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Bloomberg Government: A rare moment of bipartisan agreement needs more scrutiny

By: Secretary Ray LaHood and Governor Ed Rendell 

10/4/2016

Bloomberg Government regularly publishes insights, opinion and best practices from our community of senior leaders and decision-makers. This column is written by former Transportation Secretary Ray LaHood and former Pennsylvania Governor Ed Rendell. 

If you were one of the millions of Americans watching Hillary Clinton and Donald Trump debate on Monday night, it is likely that you strongly agreed with one candidate and disapproved of the other. It was also clear that there was little agreement between the candidates when it came to the array of policy issues discussed. But there was one bright spot of consensus. Both candidates did agree on the deteriorating condition of our roads, bridges and airports. Hillary Clinton spoke about how investing in infrastructure was an investment in America’s future, and Donald Trump decried the poor condition of New York’s LaGuardia Airport, likening it to something found in a Third World country.

Both candidates are correct. The numerous reports and expert commentarydetailing the worsening condition of our infrastructure are plentiful. For example, in just 10 years, the economic competitiveness of our infrastructure fell from number one in the world to number 11, according to the World Economic Forum. Increasing traffic congestion costs drivers $160 billion a year – or over $900 per driver – in wasted time and fuel.

In its recently released Failure to Act report the American Society of Civil Engineers found that the gap between what we’re spending on infrastructure and what we need to spend could cost the economy to lose almost $4 trillion in GDP in the next 10 years, resulting in a loss of 2.5 million jobs by 2025. Within the next decade, 25 of the nation’s top 30 airports will suffer the same congestion as the day before Thanksgiving at least two days each week.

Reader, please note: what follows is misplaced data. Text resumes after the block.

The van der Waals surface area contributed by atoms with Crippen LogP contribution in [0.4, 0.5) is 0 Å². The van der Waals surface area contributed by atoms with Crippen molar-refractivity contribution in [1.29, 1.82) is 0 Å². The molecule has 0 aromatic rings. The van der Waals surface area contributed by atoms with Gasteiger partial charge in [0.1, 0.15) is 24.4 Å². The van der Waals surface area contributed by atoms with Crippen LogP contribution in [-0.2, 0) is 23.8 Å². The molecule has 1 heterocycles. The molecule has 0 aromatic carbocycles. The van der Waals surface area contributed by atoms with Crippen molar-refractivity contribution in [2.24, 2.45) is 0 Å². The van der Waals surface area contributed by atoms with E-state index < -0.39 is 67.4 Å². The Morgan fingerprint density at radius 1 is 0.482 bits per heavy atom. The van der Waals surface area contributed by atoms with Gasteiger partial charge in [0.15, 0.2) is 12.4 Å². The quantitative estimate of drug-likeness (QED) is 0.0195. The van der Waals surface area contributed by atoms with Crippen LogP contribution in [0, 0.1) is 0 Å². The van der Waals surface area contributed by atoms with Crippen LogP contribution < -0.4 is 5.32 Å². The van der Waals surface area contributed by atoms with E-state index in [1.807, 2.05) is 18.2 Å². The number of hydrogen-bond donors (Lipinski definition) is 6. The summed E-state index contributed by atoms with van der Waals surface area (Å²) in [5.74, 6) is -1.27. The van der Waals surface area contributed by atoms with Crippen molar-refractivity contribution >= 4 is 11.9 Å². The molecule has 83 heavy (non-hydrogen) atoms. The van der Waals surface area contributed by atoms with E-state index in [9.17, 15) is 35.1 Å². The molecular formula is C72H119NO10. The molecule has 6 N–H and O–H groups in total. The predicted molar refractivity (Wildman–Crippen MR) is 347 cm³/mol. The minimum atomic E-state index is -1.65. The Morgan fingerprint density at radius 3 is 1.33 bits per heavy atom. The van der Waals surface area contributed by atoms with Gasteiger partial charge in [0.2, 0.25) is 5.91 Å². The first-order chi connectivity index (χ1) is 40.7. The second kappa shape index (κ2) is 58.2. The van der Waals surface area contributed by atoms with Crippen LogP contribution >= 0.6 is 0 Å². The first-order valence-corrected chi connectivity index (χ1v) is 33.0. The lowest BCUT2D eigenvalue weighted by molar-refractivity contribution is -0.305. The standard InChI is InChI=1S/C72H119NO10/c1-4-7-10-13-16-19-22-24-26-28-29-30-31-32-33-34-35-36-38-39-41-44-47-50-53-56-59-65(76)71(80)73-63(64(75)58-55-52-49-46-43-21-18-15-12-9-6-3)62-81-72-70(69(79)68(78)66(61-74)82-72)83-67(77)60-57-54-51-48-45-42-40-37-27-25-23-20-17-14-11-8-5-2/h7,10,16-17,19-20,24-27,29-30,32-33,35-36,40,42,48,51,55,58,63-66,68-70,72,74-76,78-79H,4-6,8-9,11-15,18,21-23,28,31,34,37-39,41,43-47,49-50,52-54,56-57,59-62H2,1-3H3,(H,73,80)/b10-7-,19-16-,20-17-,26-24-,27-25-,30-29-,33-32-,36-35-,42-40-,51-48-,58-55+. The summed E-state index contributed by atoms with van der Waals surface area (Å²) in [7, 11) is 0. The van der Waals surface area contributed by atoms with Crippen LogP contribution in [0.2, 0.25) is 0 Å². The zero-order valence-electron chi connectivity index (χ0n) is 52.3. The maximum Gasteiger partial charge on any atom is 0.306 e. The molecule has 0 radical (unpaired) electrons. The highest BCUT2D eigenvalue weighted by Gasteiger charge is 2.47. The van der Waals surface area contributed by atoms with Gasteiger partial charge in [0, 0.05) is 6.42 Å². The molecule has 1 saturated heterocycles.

It is more than just statistics, though. If you see roads riddled with potholes, or live in a community like Flint, Mich. with lead in the water, you understand the urgency of the situation. Across America, the public has consistently approved ballot measures in many cities to increase transportation spending. In many states, voters have approved Constitutional amendments that would put transportation funds in a ‘lockbox’ to make sure that those funds are invested in roads, bridges and transit, and not diverted to other programs. The private sector has done its part, too, pursuing public-private partnerships for road, rail, port, water systems and airport projects.

Despite the clear need, broad public agreement and the support from groups as varied as the U.S. Chamber of Commerce and the AFL-CIO, there has been a void of leadership from policymakers in Washington. We are hopeful that this will change as both presidential candidates have said that they will make it a priority to invest in our roads, rails and other systems. And it is widely expected that whoever wins the presidency and whatever the makeup of the next Congress, a comprehensive infrastructure investment package is likely to be considered within the first 100 days. Knowing that, we hope the candidates will share their ideas in greater detail during the remaining presidential and vice presidential debates.

We would also like to see future moderators pose questions such as: What is your vision for building and improving America’s infrastructure? How will you prioritize the vast needs among roads, bridges, public transit, water systems, ports and airports? How will you use the rapid advancements in technology and driverless cars to shape our transportation network? What are your plans for reducing congestion on the roads and in the sky?  On Building America’s Future’s blog we have offered other questions that we hope will be considered by the debate moderators.

The experts and the public agree, America’s infrastructure is falling apart and falling behind.  How the next president meets this challenge is important for our economy, our economic competitiveness and our quality of life. It’s time for a deeper dive on how each of the candidates intend to pay for the investments needed to get us back to number one. Eighty-four million Americans watched the last debate, the largest number in history. Clearly they are interested and looking for answers. The upcoming presidential and vice presidential debates offer the best opportunity to put the tough questions to the candidates and get the answers we need.